Inside Iowa State
May 21, 1999
Ex-senate president takes a look back
by Linda Charles
When Denise Vrchota assumed the presidency of the Faculty Senate a year ago, a post-tenure review policy had just been voted down by the general faculty and she had no plans to pursue the issue.
"I don't see any point in dealing with it again. Life goes on, other things go on," she said shortly after the policy had been rejected.
But by the end of last summer, Vrchota was predicting the issue would be back. "Post-tenure review needs to continue to be a concern," she said. "It would not be smart to not continue talking about it."
In December, the Board of Regents, State of Iowa, requested that the university develop a post-tenure review policy by year's end.
The timeline alone seemed daunting. Writing, fine-tuning and voting on the first post-tenure review had taken nearly two years. This year, the senate needed to complete the task by the end of spring semester for it to be presented to the regents by the end of the calendar year.
Complicating the task was a core of senators who adamantly opposed any sort of post-tenure review and the senate's newly passed resolution restricting meetings to 90 minutes unless the senate agreed to extend them.
Tempers grew short and other senate business remained untouched as post-tenure policy discussion claimed big chunks of each senate meeting. And when the senate finally voted on the policy, things were so rushed as the meeting's deadline approached that some senators claimed they were confused about what they were actually voting on.
However, the policy, based loosely on a similar policy at the University of Iowa, was approved by the senate and, a month later, received strong support from the general faculty (see story on page 5).
"I'm pleased with the post-tenure review policy," Vrchota said in an interview since ending her term as senate president. "It had a huge margin of support and I think it speaks loudly for how the faculty felt about the policy."
Somehow, in the midst of all the debate on the post-tenure review policy, the senate also managed several other major accomplishments, Vrchota noted. They include:
Promotion and tenure policy: Although approved by the general faculty the previous year, adminis-trators had requested several changes in the policy before presenting it to the regents. Most of the changes were minor edits or changes to make the document consistent with other policies. But there were two significant changes: the first concerned the timing for a second request for a tenure review when a faculty member is turned down during the first attempt, and the second involved the composition of college promotion and tenure advisory committees. Vrchota credited the hard work of the committee that met with administrators to work out the details with getting the final version approved by the senate and sent on its way.One of Vrchota's disappointments as president was the lack of progress on establishing a university club where members of the campus community could meet. While she said the Faculty Values e-mail discussion group was a good start, Vrchota said she thinks the university needs a place where people can meet face-to-face to discuss issues.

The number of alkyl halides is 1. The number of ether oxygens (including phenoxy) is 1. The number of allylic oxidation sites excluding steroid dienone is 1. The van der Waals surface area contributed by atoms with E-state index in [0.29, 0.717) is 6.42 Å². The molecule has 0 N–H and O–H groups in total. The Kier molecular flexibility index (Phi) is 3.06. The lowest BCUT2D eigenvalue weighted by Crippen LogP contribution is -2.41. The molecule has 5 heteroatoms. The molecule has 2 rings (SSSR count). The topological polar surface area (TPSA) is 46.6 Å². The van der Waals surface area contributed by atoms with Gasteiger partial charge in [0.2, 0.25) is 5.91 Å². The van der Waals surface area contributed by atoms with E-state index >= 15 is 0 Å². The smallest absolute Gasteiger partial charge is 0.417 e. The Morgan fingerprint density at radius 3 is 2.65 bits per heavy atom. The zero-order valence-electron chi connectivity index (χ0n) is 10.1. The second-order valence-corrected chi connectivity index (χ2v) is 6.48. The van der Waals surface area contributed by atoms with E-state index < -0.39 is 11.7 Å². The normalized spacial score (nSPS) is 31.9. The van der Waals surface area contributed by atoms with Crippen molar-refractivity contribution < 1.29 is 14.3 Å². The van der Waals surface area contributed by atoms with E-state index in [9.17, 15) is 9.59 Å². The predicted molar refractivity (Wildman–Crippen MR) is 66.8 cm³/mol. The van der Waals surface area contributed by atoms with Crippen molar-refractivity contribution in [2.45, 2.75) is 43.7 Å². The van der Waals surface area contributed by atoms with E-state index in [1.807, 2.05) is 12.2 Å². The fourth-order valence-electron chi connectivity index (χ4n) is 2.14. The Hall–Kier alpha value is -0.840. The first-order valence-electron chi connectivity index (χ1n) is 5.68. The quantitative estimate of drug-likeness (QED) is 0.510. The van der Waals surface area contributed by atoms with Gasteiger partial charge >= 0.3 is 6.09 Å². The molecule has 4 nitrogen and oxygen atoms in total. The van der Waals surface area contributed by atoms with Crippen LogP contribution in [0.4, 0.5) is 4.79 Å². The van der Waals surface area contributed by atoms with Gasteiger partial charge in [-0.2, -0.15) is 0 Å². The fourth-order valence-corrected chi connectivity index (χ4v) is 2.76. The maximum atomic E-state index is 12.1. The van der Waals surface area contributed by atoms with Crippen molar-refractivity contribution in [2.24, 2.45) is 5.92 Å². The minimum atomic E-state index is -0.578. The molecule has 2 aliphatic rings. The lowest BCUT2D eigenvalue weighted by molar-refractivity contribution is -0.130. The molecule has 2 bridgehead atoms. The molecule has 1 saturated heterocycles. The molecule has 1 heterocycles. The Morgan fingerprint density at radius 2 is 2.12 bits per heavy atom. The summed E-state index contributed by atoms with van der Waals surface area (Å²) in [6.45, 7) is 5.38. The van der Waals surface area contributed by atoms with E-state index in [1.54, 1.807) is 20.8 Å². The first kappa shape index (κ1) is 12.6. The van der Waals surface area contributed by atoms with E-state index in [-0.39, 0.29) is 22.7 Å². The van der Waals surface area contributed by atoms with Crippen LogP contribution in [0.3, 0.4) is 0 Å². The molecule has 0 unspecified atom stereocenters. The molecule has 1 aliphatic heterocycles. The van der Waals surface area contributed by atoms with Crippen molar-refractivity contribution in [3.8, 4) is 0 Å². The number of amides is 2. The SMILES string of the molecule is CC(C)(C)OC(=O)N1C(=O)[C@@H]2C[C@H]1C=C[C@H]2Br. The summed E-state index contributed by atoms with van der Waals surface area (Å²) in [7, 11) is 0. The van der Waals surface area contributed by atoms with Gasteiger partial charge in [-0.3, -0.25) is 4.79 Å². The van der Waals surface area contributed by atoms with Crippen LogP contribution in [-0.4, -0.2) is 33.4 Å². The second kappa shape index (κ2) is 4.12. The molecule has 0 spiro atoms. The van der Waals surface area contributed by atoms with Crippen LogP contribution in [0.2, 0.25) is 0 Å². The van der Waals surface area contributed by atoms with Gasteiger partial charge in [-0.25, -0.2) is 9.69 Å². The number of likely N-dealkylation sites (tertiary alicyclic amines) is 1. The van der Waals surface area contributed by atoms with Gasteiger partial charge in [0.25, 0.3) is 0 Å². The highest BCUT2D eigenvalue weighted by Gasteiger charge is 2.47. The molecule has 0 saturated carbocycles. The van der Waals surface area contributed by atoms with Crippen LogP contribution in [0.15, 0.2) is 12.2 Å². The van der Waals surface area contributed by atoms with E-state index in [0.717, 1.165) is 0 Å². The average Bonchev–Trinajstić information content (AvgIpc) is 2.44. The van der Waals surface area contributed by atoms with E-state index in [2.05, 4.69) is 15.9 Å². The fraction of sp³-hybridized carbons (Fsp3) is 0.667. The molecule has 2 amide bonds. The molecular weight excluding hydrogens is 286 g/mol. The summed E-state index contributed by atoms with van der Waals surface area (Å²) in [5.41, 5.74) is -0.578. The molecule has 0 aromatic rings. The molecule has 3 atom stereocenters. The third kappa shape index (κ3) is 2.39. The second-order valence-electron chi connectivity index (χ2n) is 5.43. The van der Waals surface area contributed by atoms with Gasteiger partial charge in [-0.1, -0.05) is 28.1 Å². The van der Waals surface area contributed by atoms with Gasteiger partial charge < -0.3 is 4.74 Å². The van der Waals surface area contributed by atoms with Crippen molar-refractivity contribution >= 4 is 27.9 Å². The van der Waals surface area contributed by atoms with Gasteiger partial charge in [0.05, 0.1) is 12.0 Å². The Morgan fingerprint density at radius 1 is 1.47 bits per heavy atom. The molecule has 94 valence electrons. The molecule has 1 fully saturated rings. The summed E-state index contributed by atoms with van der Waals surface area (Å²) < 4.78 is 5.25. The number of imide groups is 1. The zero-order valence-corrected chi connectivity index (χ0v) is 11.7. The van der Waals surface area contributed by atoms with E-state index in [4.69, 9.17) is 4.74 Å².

Fifth council: The senate created a fifth council to deal with university budgetary concerns, particularly in how budgeting affects faculty. The new council will help the senate make an "impact" on the university in a more deliberate and organized fashion, Vrchota said. Those selected for the council will need to be politically astute, intimately familiar with the university's strategic plan and understanding of the budget process, she added.
Provost review: A senate com-mittee completed a review of the Office of the Provost at a "strategic time," Vrchota said. The university currently is searching for a new provost and Vrchota said she expects the new provost will consider the committee's recommendations seriously. "The committee's recommendations are realistic and clearly tied to interviews and surveys," she said. "The results are down-to- earth and I am confident that a number of them will be carried out."
Senate committees: "The senate is only as good as its councils and committees," Vrchota said, adding she was impressed with the efforts of many this year. Among those that made significant progress were committees that looked at the representation structure of the senate, reorganized the Faculty Handbook, tackled the high cost of scholarly journals and other budget problems of the university's library system, reworked the faculty conduct policy, revised the senate's basic document into a constitution and started reworking the senate bylaws, and tackled long-term senate planning.
Overall, Vrchota said serving as senate president (and as president-elect and vice president) were a "good experience - - although if I knew then what I know now, I can't promise I would do it again."
She said she was surprised at the level of mistrust the general faculty has for the senate, and noted that Iowa State is held in high esteem, even by those who criticize it. "If they didn't care or hold it in high esteem, they (some faculty) wouldn't spend so much time griping about it," she said with a smile.
Vrchota will be seen at senate meetings next year; she has been appointed to chair the senate's strategic planning committee. But for now, she's busy preparing for two summer classes.
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